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GEORGE, Epaminondas P.

    Johnstown Tribune, 30 Oct 1915, Page 7, Contributed by Diann Olsen


Had Returned from Her Bedside and Was Run Down Near Juniata


E. P. George, a native of Summerhill and well-known in South Fork, where he has relatives, was run down and instantly killed by a yard locomotive at RV office, near the Red Bridge, Juniata, at 12:32 o'clock this morning, one hour after he had left his home there to take charge of his run. His mother, Mrs. Mary George, past 80 years old, whom he had visited in South Fork only last evening, is dying. She will not be informed of her son's violent death.

George was awaiting the arrival of engine No. 2307 and his cabin car, prior to taking a train over the mountain. He failed to see engine No. 1603 moving from the westbound freight track to No. 1 running track, as he stood just outside the RV office. Hurled to the track, George was rolled along for a short distance and the engine passed over him, crushing out his life. His body was badly mangled and his skull was fractured, it is said.

Engineer John Carey and Fireman Fred L. Hyle, both of Altoona, were in charge of the yard engine. His body was found a short time later when Engineer Harvey L. Rhine and Fireman L. R. Folk, members of his crew, discovered the remains on the track. They were horrified to find their fellow employee dead. His remains were placed on an engine and brought to the Pennsy morgue at the Altoona depot and Coroner W. T. Blackburn was notified. The body will be taken in charge by Funeral Directors Roher & Mauk, of Juniata.

Last evening George had returned from South Fork where he visited his aged mother, with his daughter, Helen. On his arrival in Juniata, the conductor went to the United Evangelical Church and attended services there when he was summoned to work. He left home shortly after 11 o'clock and had not been on duty an hour when death claimed him.

Epaminodas P. George was the son of Nicholas, deceased, and Mrs. Mary George, of South Fork. He was born at Benscreek, along the Somerset Pike, near Johnstown, in June about 56 years ago. He was employed by the Pennsy on the Pittsburg Division about 30 years and for 20 years had served as a freight conductor.

About 28 years ago George was married to Miss Edith Poling, of West Virginia, who survives with his aged mother, and four children: Mrs. H. J. Emerick, of Altoona, and Charles, Clifford and Helen, all at home. Several brothers and sisters at South Fork among them George Brothers, undertakers, also survive and another brother, William E. George, of Juniata, is also a Pittsburg Division freight conductor.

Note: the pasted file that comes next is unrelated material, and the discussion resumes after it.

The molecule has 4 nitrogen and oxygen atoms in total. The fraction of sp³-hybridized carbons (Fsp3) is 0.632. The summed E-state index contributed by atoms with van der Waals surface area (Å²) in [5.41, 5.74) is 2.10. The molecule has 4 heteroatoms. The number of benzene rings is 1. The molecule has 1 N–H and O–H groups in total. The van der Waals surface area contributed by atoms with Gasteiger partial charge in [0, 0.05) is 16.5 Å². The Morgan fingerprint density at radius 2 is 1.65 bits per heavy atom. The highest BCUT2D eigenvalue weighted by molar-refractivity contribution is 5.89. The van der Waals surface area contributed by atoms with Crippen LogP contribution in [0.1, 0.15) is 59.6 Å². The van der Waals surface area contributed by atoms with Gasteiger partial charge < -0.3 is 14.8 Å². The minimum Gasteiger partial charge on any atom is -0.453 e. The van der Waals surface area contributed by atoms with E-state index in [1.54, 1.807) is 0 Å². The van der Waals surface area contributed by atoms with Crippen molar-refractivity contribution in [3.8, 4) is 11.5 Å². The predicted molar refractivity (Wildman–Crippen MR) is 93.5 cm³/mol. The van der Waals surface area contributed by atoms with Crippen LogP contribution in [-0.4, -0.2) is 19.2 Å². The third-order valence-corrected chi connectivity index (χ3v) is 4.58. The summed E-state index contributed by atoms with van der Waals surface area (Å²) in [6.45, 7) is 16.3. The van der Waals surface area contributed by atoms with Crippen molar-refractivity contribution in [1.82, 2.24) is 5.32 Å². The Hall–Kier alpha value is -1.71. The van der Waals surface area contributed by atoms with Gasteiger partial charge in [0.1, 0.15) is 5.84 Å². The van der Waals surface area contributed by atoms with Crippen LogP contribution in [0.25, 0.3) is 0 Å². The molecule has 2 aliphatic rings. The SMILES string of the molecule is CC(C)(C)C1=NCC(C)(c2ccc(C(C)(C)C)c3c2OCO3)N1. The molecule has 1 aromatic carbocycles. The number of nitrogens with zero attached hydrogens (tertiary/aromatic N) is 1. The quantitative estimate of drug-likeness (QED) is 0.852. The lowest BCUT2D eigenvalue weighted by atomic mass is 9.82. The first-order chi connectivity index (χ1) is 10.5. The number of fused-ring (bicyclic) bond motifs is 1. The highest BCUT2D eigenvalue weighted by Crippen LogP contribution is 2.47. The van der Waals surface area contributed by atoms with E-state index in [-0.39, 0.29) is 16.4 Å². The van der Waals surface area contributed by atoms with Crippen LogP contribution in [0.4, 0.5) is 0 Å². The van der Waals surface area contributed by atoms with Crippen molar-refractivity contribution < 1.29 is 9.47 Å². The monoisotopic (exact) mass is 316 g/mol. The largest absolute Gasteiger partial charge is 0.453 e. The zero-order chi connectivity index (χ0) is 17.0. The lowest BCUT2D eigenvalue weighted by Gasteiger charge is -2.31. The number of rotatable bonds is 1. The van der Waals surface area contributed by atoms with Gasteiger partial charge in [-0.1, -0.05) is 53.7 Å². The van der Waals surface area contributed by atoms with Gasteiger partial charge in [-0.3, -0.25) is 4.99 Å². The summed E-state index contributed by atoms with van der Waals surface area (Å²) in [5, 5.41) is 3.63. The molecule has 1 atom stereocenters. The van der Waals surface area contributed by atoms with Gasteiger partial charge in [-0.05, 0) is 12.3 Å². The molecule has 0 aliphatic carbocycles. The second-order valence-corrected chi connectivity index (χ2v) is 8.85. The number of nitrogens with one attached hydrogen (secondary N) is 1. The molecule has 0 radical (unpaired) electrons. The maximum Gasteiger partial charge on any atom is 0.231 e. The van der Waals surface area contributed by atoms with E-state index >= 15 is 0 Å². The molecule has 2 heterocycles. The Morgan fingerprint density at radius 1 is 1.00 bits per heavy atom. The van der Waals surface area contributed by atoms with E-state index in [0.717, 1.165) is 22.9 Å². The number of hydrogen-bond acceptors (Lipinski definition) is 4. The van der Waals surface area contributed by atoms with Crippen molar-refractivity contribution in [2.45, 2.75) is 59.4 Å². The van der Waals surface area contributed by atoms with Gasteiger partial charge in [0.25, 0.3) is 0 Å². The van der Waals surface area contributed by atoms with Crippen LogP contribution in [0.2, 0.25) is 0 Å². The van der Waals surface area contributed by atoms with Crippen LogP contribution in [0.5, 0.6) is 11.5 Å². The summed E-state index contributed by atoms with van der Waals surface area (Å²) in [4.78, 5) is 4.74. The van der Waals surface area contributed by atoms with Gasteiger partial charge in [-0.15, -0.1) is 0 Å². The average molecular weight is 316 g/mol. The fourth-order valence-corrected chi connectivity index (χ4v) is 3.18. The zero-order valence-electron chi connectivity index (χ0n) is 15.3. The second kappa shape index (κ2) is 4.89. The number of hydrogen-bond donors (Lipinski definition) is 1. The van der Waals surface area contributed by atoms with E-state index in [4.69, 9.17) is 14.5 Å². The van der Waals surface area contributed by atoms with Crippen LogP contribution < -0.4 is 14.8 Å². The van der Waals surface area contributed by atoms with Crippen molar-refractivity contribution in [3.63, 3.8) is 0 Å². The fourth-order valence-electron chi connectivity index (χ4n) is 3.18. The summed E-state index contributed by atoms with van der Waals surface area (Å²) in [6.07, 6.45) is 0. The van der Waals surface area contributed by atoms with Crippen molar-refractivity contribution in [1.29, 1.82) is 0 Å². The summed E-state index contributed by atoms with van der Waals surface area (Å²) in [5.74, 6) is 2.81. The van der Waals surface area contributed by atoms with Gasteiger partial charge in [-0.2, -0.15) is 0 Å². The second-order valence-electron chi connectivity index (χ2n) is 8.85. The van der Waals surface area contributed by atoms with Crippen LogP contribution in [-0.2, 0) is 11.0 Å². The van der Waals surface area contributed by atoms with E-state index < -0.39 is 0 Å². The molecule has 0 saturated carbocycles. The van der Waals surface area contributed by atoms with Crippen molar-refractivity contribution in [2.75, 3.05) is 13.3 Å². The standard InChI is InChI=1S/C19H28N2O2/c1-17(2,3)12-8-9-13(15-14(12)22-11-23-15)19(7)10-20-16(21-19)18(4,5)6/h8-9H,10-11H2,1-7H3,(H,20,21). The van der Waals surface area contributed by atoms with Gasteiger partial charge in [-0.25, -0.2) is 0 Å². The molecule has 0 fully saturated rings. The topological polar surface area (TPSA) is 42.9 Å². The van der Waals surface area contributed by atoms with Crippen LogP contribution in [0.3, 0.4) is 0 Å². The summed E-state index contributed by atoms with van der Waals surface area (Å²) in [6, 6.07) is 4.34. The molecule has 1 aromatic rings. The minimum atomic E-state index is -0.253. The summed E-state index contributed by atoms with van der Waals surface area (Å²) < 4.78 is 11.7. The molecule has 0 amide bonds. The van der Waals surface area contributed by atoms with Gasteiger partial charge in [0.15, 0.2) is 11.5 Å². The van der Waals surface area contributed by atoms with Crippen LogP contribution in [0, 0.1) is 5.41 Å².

George was a man with scores of friends and was regarded as a pillar of the United Evangelical Church. He was a Mason and was identified with Ebensburg Lodge, No. 312, F. & A. M., Portage Royal Arch Chapter, No. 195, and Oriental Commandery, No. 61, Knights Templar, of Johnstown, and Jaffa Temple, A. A. O. N. M. S., of Altoona, and Mountain City Lodge No. 172, Order of Railway Conductors. He was prominent in fraternal, social and church cirles in Altoona, and in Juniata, and his numerous friends will be shocked to learn of his sudden death.

His body will be brought to South Fork on the 10:51 train on Monday. On arrival at South Fork, the remains will be taken to the United Evangelical tabernacle, where services wil be held at 1:30 o'clock. Ebensburg Lodge, No. 312 F. & A. M., will conduct the lodge rituals. At the request of the family, Norman W. Hoffman of South Fork, the present Worshipful Master of Cambria Lodge, No. 376, Johnstown, will officiate as Worshipful Master during the services. Interment will be in one of the South Fork cemeteries. The pallbears will be fellow employees from Altoona who are members of the Masonic lodges at that place. The will accompany the body to South Fork.

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